Lou Reed‘s 1973 album Berlin is a concept album relating the tale of a doomed woman named Caroline living in the eponymous city. The term “concept album,” then and now, invokes immediate condescension from fans and critics alike, calling to mind the progressive rock excesses of 1970s megabands The Who (Tommy and Quadrophenia) and Yes (Tales from Topographic Oceans). The poet and arty downtown Manhattanite Reed might have better served himself by referring to Berlin as something more fancy-sounding, perhaps a “song cycle.”
Reed’s previous album Transformer was a great commercial success, debuting the enduring hits Satellite of Love, Perfect Day, and Walk on the Wild Side. To follow it up with something like Berlin may have been loaded with artistic integrity, but was asking for trouble in terms of making a living. I recall reading that enough material was recorded for it to be a double-lp, but it was edited down to a single disc before release (I can’t find a source for this factoid online, but I believe it was related in the liner notes of his 1992 retrospective boxed set Between Thought and Expression). Produced by Bob Ezrin (whose concept album credentials also include Pink Floyd’s The Wall), it was a commercial disaster at the time. So, cursed from the beginning, the full studio version has apparently never been released.
In retrospect, Reed now seems to have been compelled to flee from commercial success, or at the very least was bound and determined not to repeat himself. Reed’s other infamous commercial disaster Metal Machine Music was another deliberate provocation: even the most open minded musicologist might charitably characterize it as earsplitting noise. But Berlin is different, hated more for its tone and subject matter than its sound. Several of the songs are lovely, but wow is the complete work depressing, full of anger, venom, resentment, death, despair, and guilt. The song “The Kids” is especially harrowing, ending with a tape of children wailing.
Over time, the album was eventually rediscovered. One of those reappraising Berlin was no less than artist and filmmaker Julian Schnabel. So it came to be, that 33 years after its release, Schnabel proposed to Reed that Berlin really ought to be a film. Schnabel is obviously attracted to artists dedicated to their work with utter conviction: revolutionary New York Artist Jean-Michel Basquiat in the eponymous biopic, the gay poet Reinaldo Arenas in Castro-era Cuba in Before Night Falls, and the paralyzed writer Jean-Dominique Bauby in The Diving Bell and the Butterfly. Berlin’s DVD bonus features include a brief conversation with Reed and Schnabel on Elvis Costello’s show Spectacle, in which Schnabel describes his attraction to the cinema from the perspective of a painter: he reverently refers to the canvas-like movie screen as “The Rectangle.”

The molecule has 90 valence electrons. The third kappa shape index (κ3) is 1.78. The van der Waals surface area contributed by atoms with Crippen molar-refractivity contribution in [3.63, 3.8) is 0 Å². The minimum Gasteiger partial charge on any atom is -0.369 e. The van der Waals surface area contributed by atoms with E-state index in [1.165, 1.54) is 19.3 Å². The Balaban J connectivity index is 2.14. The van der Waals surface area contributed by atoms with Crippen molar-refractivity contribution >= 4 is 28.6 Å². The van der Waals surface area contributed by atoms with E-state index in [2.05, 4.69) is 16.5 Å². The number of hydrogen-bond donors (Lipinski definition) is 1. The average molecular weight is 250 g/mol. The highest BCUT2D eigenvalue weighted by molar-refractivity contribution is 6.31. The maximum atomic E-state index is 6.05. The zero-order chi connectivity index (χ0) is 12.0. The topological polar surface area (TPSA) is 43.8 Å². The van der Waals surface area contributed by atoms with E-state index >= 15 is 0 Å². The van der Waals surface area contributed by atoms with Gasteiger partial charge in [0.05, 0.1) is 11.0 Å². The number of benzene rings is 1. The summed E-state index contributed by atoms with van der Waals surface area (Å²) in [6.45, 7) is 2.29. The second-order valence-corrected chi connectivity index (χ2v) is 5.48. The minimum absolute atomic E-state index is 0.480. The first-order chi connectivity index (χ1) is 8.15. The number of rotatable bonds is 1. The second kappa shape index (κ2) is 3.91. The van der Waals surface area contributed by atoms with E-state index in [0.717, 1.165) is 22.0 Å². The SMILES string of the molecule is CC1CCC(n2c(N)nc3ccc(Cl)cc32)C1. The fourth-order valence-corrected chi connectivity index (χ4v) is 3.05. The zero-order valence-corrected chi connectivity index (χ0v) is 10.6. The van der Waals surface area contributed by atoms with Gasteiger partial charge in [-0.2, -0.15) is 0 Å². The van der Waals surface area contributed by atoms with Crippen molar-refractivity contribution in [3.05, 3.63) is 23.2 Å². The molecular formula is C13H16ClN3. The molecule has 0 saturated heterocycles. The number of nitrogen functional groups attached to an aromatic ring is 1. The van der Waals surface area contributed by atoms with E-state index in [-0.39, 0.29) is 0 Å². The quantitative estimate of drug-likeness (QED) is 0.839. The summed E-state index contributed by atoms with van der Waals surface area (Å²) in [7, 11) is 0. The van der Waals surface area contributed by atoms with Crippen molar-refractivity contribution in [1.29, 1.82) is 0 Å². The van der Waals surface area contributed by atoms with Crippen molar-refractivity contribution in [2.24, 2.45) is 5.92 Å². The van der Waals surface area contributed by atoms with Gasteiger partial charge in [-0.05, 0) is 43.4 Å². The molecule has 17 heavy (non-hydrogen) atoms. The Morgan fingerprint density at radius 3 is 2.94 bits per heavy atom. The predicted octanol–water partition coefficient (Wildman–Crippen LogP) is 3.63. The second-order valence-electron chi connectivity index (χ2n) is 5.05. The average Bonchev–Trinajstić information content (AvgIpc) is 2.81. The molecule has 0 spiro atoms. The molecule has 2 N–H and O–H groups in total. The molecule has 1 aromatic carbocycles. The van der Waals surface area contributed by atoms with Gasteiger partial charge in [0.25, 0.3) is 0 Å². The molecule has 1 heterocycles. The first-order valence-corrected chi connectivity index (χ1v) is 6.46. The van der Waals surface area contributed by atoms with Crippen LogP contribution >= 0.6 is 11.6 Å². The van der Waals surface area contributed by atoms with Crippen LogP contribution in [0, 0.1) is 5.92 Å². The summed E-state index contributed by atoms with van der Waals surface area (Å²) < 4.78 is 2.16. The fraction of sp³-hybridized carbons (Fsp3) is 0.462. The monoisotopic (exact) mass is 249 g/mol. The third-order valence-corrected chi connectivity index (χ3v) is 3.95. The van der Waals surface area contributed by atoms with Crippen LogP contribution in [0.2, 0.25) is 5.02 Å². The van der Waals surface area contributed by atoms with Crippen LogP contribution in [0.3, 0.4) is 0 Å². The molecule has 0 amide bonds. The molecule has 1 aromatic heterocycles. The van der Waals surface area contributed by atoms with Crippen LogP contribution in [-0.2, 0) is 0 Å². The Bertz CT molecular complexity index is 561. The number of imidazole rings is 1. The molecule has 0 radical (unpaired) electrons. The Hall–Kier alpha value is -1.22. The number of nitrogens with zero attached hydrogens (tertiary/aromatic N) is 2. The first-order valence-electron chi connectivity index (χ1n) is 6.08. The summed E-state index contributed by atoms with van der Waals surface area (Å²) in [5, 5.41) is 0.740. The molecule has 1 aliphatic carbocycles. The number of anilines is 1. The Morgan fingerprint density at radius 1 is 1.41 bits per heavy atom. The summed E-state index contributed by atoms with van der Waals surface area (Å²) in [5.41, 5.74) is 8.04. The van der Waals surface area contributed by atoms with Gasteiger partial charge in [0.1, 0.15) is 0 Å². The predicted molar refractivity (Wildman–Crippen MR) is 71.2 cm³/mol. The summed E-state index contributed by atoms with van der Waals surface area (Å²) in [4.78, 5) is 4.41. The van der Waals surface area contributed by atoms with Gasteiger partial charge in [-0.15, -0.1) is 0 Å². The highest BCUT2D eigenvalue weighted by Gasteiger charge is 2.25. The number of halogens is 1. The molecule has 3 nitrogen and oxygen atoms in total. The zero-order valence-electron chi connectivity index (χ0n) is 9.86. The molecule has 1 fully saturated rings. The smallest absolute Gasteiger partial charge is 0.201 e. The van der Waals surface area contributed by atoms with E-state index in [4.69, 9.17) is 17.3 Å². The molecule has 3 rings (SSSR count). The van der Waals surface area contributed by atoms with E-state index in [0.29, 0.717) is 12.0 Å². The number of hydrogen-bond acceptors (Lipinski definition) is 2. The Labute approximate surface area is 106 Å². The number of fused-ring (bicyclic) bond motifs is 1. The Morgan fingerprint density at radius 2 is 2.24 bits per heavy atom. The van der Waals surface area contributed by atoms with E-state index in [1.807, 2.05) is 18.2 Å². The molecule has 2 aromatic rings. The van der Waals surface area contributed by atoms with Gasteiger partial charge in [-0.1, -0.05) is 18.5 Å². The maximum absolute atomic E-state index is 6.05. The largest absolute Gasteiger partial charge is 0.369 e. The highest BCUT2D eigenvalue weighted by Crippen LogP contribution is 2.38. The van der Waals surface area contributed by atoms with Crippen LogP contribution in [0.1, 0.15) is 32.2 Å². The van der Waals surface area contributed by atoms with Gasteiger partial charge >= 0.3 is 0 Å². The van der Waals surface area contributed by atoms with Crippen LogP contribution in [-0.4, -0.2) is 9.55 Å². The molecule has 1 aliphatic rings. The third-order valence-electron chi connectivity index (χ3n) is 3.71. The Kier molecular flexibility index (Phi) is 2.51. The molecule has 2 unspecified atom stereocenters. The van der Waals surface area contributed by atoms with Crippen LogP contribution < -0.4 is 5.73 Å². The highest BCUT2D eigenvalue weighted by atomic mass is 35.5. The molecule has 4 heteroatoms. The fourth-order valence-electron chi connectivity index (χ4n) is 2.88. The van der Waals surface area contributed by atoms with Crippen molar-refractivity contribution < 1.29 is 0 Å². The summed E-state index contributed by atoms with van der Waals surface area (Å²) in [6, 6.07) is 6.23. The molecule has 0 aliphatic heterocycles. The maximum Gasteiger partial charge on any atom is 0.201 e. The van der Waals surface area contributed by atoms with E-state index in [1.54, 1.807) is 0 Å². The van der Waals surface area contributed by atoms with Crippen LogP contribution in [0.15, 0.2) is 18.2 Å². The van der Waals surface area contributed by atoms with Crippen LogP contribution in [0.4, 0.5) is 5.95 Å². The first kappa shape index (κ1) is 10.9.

Something that only people who’ve seem him live would know is that Reed is a great guitar player. He’s also visibly in surprisingly good shape for a former junkie (sorry, but it’s true). Does he practice yoga? Reed in performance is supremely cool and detached, but some startlingly real emotion comes through in his vocal delivery; he spits out the lines “they took her children away” from the song “The Kids” with real venom.
Original guitarist Steve Hunter rejoined Reed for the Berlin tour, and can barely contain his pleasure, despite the grim subject matter. Bob Ezrin conducts with great enthusiasm, but oddly, he seems to be facing the drummer, away from the choir and woodwinds. One of my favorite bassists, Fernando Saunders, doesn’t really get to shine, but perhaps it was my sound system that couldn’t do him justice. Julian Schnabel’s daughter Lola directed film clips projected during the performance, starring Emmanuelle Seigner as Caroline.
So Reed finally got a chance to present Berlin live, as a whole. Now the once-denigrated work has become a world tour, a theatrical feature film, a live album, and a DVD. Reed is now considered a New York deity, not the erratic heroin addict he was back in the day. His career is far from over and there’s plenty of time for more drama, but could this be his ultimate revenge?
The encore includes a special treat, a lovely version of Rock Minuet sung by Antony Hegarty (of Antony and the Johnsons) in his otherworldly voice. Rock Minuet was not from the original album, but a special request from Schnabel, who rightly felt it belonged. But it’s followed by a bummer: a desultory performance of the Velvet Underground standard Sweet Jane. It’s a letdown that after the emotionally intense proceedings, that Reed seems truly bored here and just walks through a song he’s probably played hundreds if not thousands of times.